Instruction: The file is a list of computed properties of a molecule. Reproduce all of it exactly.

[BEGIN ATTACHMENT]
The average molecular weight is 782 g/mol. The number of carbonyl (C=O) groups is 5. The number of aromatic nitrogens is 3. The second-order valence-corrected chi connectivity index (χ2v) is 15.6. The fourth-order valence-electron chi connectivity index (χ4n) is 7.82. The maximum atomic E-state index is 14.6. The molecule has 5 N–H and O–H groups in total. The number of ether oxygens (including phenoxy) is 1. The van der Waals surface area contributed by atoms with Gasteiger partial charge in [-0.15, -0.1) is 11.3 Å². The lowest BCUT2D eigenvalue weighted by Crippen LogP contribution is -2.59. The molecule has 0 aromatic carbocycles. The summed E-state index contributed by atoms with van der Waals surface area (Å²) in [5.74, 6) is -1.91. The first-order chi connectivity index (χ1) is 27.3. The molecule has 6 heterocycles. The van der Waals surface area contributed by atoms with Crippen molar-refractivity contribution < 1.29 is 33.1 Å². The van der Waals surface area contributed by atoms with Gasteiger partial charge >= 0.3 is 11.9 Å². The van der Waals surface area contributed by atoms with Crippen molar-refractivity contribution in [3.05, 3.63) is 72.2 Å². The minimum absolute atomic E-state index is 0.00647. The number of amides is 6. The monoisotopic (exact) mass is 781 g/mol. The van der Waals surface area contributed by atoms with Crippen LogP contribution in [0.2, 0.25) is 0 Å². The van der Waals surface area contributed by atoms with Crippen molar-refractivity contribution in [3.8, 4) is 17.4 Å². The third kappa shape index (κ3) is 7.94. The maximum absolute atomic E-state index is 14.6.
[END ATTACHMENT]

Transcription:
The average molecular weight is 782 g/mol. The number of carbonyl (C=O) groups is 5. The number of aromatic nitrogens is 3. The second-order valence-corrected chi connectivity index (χ2v) is 15.6. The fourth-order valence-electron chi connectivity index (χ4n) is 7.82. The maximum atomic E-state index is 14.6. The molecule has 5 N–H and O–H groups in total. The number of ether oxygens (including phenoxy) is 1. The van der Waals surface area contributed by atoms with Gasteiger partial charge in [-0.15, -0.1) is 11.3 Å². The lowest BCUT2D eigenvalue weighted by Crippen LogP contribution is -2.59. The molecule has 0 aromatic carbocycles. The summed E-state index contributed by atoms with van der Waals surface area (Å²) in [5.74, 6) is -1.91. The first-order chi connectivity index (χ1) is 27.3. The molecule has 6 heterocycles. The van der Waals surface area contributed by atoms with Crippen molar-refractivity contribution < 1.29 is 33.1 Å². The van der Waals surface area contributed by atoms with Gasteiger partial charge >= 0.3 is 11.9 Å². The van der Waals surface area contributed by atoms with Crippen molar-refractivity contribution in [3.05, 3.63) is 72.2 Å². The minimum absolute atomic E-state index is 0.00647. The number of amides is 6. The monoisotopic (exact) mass is 781 g/mol. The van der Waals surface area contributed by atoms with Crippen LogP contribution in [0.2, 0.25) is 0 Å². The van der Waals surface area contributed by atoms with Crippen molar-refractivity contribution in [3.8, 4) is 17.4 Å². The third kappa shape index (κ3) is 7.94. The maximum absolute atomic E-state index is 14.6.